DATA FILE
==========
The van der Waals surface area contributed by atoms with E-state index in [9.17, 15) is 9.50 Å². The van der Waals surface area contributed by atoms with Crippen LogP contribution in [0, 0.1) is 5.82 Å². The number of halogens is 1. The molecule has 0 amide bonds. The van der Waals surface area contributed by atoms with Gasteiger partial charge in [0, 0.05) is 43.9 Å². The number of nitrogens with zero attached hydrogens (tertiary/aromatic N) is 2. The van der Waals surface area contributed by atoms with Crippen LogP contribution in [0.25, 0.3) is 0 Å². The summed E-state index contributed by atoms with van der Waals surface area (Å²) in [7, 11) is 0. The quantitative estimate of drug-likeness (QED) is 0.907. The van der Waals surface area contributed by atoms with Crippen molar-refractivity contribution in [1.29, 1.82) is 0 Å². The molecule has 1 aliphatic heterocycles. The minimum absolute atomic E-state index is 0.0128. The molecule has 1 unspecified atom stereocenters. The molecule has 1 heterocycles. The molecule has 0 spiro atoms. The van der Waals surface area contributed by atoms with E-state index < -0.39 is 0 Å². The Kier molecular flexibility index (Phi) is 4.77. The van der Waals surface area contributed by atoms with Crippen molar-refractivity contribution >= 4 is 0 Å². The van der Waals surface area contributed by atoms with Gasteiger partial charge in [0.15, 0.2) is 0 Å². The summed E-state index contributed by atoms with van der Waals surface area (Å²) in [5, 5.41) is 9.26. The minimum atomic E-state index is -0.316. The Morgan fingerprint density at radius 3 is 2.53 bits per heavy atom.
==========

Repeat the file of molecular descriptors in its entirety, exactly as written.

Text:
The van der Waals surface area contributed by atoms with E-state index in [9.17, 15) is 9.50 Å². The van der Waals surface area contributed by atoms with Crippen LogP contribution in [0, 0.1) is 5.82 Å². The number of halogens is 1. The molecule has 0 amide bonds. The van der Waals surface area contributed by atoms with Gasteiger partial charge in [0, 0.05) is 43.9 Å². The number of nitrogens with zero attached hydrogens (tertiary/aromatic N) is 2. The van der Waals surface area contributed by atoms with Crippen LogP contribution in [0.25, 0.3) is 0 Å². The summed E-state index contributed by atoms with van der Waals surface area (Å²) in [7, 11) is 0. The quantitative estimate of drug-likeness (QED) is 0.907. The van der Waals surface area contributed by atoms with Crippen molar-refractivity contribution in [1.29, 1.82) is 0 Å². The molecule has 1 aliphatic heterocycles. The minimum absolute atomic E-state index is 0.0128. The molecule has 1 unspecified atom stereocenters. The molecule has 1 heterocycles. The molecule has 0 spiro atoms. The van der Waals surface area contributed by atoms with E-state index < -0.39 is 0 Å². The Kier molecular flexibility index (Phi) is 4.77. The van der Waals surface area contributed by atoms with Crippen molar-refractivity contribution >= 4 is 0 Å². The van der Waals surface area contributed by atoms with Gasteiger partial charge in [0.15, 0.2) is 0 Å². The summed E-state index contributed by atoms with van der Waals surface area (Å²) in [5, 5.41) is 9.26. The minimum atomic E-state index is -0.316. The Morgan fingerprint density at radius 3 is 2.53 bits per heavy atom.